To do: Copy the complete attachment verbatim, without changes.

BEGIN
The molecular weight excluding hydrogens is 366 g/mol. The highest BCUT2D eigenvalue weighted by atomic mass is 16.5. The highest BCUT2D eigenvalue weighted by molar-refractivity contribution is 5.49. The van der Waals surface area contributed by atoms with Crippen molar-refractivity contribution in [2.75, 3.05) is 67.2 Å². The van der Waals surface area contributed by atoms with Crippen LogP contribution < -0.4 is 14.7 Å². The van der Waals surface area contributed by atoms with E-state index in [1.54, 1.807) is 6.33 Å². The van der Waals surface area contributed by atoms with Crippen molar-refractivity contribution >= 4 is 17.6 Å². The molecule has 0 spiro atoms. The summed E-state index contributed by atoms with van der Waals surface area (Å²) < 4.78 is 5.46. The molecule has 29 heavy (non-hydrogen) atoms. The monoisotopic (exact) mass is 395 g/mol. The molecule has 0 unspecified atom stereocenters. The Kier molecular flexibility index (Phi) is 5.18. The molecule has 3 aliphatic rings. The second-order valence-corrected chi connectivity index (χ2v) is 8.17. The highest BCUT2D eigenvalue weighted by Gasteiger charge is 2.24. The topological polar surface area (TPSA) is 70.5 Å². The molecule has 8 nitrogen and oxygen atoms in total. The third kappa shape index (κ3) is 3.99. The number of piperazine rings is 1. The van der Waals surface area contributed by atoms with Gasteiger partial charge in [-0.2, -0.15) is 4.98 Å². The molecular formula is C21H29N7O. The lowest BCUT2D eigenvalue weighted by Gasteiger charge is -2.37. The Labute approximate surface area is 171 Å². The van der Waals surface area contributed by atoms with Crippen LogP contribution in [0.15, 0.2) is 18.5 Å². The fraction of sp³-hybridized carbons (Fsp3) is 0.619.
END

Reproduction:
The molecular weight excluding hydrogens is 366 g/mol. The highest BCUT2D eigenvalue weighted by atomic mass is 16.5. The highest BCUT2D eigenvalue weighted by molar-refractivity contribution is 5.49. The van der Waals surface area contributed by atoms with Crippen molar-refractivity contribution in [2.75, 3.05) is 67.2 Å². The van der Waals surface area contributed by atoms with Crippen LogP contribution < -0.4 is 14.7 Å². The van der Waals surface area contributed by atoms with E-state index in [1.54, 1.807) is 6.33 Å². The van der Waals surface area contributed by atoms with Crippen molar-refractivity contribution >= 4 is 17.6 Å². The molecule has 0 spiro atoms. The summed E-state index contributed by atoms with van der Waals surface area (Å²) < 4.78 is 5.46. The molecule has 29 heavy (non-hydrogen) atoms. The monoisotopic (exact) mass is 395 g/mol. The molecule has 0 unspecified atom stereocenters. The Kier molecular flexibility index (Phi) is 5.18. The molecule has 3 aliphatic rings. The second-order valence-corrected chi connectivity index (χ2v) is 8.17. The highest BCUT2D eigenvalue weighted by Gasteiger charge is 2.24. The topological polar surface area (TPSA) is 70.5 Å². The molecule has 8 nitrogen and oxygen atoms in total. The third kappa shape index (κ3) is 3.99. The number of piperazine rings is 1. The van der Waals surface area contributed by atoms with Gasteiger partial charge in [-0.2, -0.15) is 4.98 Å². The molecular formula is C21H29N7O. The lowest BCUT2D eigenvalue weighted by Gasteiger charge is -2.37. The Labute approximate surface area is 171 Å². The van der Waals surface area contributed by atoms with Crippen LogP contribution in [0.15, 0.2) is 18.5 Å². The fraction of sp³-hybridized carbons (Fsp3) is 0.619.